Tens of thousands of protesters, waving red and white Lebanese flags, began screaming with joy after Lebanon's prime minister announced his resignation following a day of stormy parliamentary debates.
The crowd chanting "freedom, sovereignty and independence" after hearing word of the resignation.of pro-Syrian Prime Minister Omar Karami.
Mr. Karami told Lebanon's parliament, after two stormy sessions of debate, that his government was quitting, in a move that took many by surprise.
"I will not stand in the way of those that are seeking the best interests of this country," Karami said. "Therefore, my government is resigning."
Lebanon's Parliament Speaker Nabih Berri, another close ally of neighboring Syria, was reported to have shouted at Mr. Karami that he "did not have the right to resign without first letting him know."
Outgoing Interior Minister Suleiman Franjieh, visibly caught off guard by Mr. Karami's surprise resignation, told the press "he would gladly pass his job on to someone else, and that he was glad he was not responsible for any bloodshed."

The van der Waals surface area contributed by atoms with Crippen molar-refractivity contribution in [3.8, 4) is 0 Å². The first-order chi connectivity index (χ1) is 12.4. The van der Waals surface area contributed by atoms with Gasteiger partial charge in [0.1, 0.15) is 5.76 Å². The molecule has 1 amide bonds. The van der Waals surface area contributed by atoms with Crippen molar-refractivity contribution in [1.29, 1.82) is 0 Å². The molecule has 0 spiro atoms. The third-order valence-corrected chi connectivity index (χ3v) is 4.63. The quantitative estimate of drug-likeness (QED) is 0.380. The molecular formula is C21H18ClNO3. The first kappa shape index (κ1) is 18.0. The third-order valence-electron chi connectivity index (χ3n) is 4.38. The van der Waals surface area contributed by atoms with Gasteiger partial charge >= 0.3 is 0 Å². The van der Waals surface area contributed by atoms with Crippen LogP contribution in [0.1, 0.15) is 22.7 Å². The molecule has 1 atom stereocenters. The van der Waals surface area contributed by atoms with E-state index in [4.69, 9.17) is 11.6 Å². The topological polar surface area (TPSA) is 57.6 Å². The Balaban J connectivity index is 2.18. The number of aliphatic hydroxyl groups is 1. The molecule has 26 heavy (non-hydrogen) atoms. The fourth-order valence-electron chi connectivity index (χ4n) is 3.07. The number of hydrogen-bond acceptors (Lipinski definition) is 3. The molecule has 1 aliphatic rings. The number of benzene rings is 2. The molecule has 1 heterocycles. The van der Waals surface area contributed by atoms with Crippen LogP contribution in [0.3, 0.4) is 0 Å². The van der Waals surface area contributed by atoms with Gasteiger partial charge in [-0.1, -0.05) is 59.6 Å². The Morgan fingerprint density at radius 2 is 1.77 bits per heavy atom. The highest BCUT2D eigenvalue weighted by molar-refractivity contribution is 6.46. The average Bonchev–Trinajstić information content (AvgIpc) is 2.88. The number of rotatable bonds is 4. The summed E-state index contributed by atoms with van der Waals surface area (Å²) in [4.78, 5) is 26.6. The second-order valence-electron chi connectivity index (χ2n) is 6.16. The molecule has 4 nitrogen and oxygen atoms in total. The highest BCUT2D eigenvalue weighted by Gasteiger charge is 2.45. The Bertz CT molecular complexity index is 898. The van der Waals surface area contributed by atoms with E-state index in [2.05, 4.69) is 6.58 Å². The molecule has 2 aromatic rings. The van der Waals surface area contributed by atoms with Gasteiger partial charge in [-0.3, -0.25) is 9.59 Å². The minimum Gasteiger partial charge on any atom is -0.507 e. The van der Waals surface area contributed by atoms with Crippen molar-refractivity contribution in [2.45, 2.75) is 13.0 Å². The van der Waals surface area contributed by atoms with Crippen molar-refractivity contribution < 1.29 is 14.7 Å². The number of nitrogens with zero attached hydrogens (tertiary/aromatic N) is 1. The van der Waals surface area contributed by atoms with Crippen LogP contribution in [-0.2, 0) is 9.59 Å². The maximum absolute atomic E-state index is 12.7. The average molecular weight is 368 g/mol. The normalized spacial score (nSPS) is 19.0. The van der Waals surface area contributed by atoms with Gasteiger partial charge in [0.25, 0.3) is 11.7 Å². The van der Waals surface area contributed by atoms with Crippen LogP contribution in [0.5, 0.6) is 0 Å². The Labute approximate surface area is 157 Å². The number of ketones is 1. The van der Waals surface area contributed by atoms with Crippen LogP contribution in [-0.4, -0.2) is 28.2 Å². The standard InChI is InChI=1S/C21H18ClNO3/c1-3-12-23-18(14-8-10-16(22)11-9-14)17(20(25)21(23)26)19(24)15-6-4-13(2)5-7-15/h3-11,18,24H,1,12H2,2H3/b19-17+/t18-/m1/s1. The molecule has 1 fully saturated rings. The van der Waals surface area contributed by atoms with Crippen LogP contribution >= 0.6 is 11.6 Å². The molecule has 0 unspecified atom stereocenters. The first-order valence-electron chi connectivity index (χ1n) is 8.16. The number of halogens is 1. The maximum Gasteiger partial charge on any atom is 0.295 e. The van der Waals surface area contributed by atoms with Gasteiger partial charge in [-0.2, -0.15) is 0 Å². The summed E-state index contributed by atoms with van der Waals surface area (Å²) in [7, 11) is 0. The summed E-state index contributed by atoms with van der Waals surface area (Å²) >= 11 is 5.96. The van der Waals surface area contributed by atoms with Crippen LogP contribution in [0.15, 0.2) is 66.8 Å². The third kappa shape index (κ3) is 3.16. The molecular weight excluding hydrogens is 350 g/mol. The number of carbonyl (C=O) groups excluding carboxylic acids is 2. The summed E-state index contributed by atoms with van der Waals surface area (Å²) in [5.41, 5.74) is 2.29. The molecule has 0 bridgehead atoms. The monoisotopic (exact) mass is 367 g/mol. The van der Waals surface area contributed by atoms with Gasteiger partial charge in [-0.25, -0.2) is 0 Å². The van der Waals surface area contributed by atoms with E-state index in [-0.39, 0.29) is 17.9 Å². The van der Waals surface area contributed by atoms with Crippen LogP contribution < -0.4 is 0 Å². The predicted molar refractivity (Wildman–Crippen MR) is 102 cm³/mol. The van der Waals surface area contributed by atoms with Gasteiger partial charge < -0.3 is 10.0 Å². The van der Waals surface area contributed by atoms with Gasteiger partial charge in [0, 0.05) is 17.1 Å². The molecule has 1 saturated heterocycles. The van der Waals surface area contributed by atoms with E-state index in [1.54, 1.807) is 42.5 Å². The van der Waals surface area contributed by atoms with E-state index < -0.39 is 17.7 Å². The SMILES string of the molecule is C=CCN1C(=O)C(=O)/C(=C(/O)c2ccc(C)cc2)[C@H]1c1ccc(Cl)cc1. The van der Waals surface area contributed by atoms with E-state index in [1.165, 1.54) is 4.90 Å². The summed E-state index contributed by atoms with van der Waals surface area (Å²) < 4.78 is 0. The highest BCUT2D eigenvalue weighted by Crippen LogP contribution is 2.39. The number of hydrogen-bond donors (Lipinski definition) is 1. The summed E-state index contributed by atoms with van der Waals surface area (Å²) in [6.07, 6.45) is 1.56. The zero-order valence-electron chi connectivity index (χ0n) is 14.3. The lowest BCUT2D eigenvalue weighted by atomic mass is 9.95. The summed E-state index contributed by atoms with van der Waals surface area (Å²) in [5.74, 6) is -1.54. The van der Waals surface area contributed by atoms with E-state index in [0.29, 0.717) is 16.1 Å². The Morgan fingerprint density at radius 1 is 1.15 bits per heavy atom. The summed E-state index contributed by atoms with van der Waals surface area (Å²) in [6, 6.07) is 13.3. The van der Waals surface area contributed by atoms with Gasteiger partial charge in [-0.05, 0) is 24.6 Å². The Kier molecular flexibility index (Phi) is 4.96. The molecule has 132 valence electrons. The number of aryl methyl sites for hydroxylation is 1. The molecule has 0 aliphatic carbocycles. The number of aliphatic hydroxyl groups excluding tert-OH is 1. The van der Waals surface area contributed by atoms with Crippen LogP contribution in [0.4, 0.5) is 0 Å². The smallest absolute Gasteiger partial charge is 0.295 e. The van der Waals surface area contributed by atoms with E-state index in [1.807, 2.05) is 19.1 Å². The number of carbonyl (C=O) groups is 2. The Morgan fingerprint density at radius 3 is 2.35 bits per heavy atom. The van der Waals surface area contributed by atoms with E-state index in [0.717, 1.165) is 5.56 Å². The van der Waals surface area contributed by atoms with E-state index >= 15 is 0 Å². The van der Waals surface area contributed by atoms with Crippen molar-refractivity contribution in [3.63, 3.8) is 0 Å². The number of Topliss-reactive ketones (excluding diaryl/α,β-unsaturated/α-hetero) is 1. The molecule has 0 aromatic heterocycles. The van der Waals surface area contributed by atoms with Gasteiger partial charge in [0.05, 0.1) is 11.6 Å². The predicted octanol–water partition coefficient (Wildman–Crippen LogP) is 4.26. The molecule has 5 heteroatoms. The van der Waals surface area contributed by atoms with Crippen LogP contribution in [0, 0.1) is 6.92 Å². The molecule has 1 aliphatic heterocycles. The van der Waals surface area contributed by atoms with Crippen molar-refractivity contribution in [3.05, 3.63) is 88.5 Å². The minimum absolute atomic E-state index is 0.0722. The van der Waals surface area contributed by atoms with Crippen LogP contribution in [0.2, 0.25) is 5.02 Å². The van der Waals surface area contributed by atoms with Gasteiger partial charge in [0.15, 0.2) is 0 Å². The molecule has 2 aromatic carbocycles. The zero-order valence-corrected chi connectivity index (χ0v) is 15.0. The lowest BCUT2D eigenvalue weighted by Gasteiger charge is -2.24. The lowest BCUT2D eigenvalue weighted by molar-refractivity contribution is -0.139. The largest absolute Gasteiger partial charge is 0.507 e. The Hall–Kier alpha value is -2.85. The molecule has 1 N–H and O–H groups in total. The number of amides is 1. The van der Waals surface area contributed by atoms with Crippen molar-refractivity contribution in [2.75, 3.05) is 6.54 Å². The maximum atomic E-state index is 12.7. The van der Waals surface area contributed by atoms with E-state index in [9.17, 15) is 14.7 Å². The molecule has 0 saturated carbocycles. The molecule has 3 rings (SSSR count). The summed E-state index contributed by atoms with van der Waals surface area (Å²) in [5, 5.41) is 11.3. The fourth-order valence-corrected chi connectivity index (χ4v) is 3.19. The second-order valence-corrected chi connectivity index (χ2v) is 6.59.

Mr. Franjieh had imposed a curfew, banning anti-government demonstrations, today, but Lebanese army troops allowed tens of thousands of mostly young protesters to gather in Beirut's city center, anyway.
Immediately following the government's resignation, influential journalist Jibrane Tueni, told ecstatic demonstrators that the opposition would not stop until "Syria removed its troops from Lebanon."
Both the U.S. and France have told Syria it must apply UN resolution 1559 and remove its troops from Lebanon.
Another opposition leader, Druze leader Walid Jumblatt, told Lebanon's LBCI television, that he was "pleased the opposition had brought down the government, but that he did not wish to inflict defeat or humiliation on Syria."
Syria first sent troops to Lebanon in 1976, several months after the outbreak of civil war, there. Damascus still has an estimated 14,000 troops stationed in Lebanon.